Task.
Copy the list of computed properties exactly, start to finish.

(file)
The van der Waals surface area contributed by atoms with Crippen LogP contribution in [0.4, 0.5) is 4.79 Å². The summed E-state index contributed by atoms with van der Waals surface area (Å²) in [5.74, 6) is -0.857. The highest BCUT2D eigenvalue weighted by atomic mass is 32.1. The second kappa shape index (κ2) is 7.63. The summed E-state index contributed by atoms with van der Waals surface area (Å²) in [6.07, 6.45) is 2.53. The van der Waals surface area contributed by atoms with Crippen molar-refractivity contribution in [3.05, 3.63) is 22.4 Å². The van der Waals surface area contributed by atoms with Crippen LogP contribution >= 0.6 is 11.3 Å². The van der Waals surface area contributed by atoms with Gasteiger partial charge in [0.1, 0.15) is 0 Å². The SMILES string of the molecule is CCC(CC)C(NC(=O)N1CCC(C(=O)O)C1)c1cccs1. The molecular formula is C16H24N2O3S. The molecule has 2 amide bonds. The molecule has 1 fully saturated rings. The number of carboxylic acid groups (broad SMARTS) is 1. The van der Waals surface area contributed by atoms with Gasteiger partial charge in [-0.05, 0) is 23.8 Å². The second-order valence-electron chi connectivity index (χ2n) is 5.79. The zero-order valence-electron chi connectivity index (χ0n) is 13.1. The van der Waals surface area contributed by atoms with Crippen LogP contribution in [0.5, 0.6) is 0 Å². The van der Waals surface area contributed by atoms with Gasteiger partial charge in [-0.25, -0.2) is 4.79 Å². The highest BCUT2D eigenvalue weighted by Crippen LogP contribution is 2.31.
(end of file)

The van der Waals surface area contributed by atoms with Crippen LogP contribution in [0.4, 0.5) is 4.79 Å². The summed E-state index contributed by atoms with van der Waals surface area (Å²) in [5.74, 6) is -0.857. The highest BCUT2D eigenvalue weighted by atomic mass is 32.1. The second kappa shape index (κ2) is 7.63. The summed E-state index contributed by atoms with van der Waals surface area (Å²) in [6.07, 6.45) is 2.53. The van der Waals surface area contributed by atoms with Crippen molar-refractivity contribution in [3.05, 3.63) is 22.4 Å². The van der Waals surface area contributed by atoms with Crippen LogP contribution >= 0.6 is 11.3 Å². The van der Waals surface area contributed by atoms with Gasteiger partial charge in [0.1, 0.15) is 0 Å². The SMILES string of the molecule is CCC(CC)C(NC(=O)N1CCC(C(=O)O)C1)c1cccs1. The molecular formula is C16H24N2O3S. The molecule has 2 amide bonds. The molecule has 1 fully saturated rings. The number of carboxylic acid groups (broad SMARTS) is 1. The van der Waals surface area contributed by atoms with Gasteiger partial charge in [-0.05, 0) is 23.8 Å². The second-order valence-electron chi connectivity index (χ2n) is 5.79. The zero-order valence-electron chi connectivity index (χ0n) is 13.1. The van der Waals surface area contributed by atoms with Crippen LogP contribution in [0.5, 0.6) is 0 Å². The van der Waals surface area contributed by atoms with Gasteiger partial charge in [-0.25, -0.2) is 4.79 Å². The highest BCUT2D eigenvalue weighted by Crippen LogP contribution is 2.31.